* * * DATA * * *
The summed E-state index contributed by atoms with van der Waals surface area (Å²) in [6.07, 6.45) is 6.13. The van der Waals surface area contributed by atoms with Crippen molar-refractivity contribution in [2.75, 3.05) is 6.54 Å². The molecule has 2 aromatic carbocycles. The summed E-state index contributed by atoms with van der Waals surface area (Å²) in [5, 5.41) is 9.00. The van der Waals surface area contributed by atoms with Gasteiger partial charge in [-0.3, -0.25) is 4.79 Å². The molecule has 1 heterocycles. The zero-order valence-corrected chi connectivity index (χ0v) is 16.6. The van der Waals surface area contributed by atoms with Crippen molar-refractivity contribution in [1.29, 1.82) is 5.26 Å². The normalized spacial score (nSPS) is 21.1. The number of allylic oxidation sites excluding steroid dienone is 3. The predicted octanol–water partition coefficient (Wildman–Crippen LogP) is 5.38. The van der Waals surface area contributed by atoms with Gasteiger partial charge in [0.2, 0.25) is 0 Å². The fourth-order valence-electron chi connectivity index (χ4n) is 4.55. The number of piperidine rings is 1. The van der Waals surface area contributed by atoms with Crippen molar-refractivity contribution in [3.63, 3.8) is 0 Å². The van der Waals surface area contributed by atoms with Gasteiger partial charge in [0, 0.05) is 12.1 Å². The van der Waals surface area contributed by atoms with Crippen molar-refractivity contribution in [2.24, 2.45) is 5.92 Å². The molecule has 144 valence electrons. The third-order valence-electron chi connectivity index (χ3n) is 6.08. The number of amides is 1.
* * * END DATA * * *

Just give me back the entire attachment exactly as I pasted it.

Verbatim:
The summed E-state index contributed by atoms with van der Waals surface area (Å²) in [6.07, 6.45) is 6.13. The van der Waals surface area contributed by atoms with Crippen molar-refractivity contribution in [2.75, 3.05) is 6.54 Å². The molecule has 2 aromatic carbocycles. The summed E-state index contributed by atoms with van der Waals surface area (Å²) in [5, 5.41) is 9.00. The van der Waals surface area contributed by atoms with Gasteiger partial charge in [-0.3, -0.25) is 4.79 Å². The molecule has 1 heterocycles. The zero-order valence-corrected chi connectivity index (χ0v) is 16.6. The van der Waals surface area contributed by atoms with Crippen molar-refractivity contribution in [1.29, 1.82) is 5.26 Å². The normalized spacial score (nSPS) is 21.1. The number of allylic oxidation sites excluding steroid dienone is 3. The predicted octanol–water partition coefficient (Wildman–Crippen LogP) is 5.38. The van der Waals surface area contributed by atoms with Gasteiger partial charge in [0.2, 0.25) is 0 Å². The fourth-order valence-electron chi connectivity index (χ4n) is 4.55. The number of piperidine rings is 1. The van der Waals surface area contributed by atoms with Crippen molar-refractivity contribution in [3.63, 3.8) is 0 Å². The van der Waals surface area contributed by atoms with Gasteiger partial charge in [0, 0.05) is 12.1 Å². The van der Waals surface area contributed by atoms with Crippen molar-refractivity contribution in [2.24, 2.45) is 5.92 Å². The molecule has 144 valence electrons. The third-order valence-electron chi connectivity index (χ3n) is 6.08. The number of amides is 1.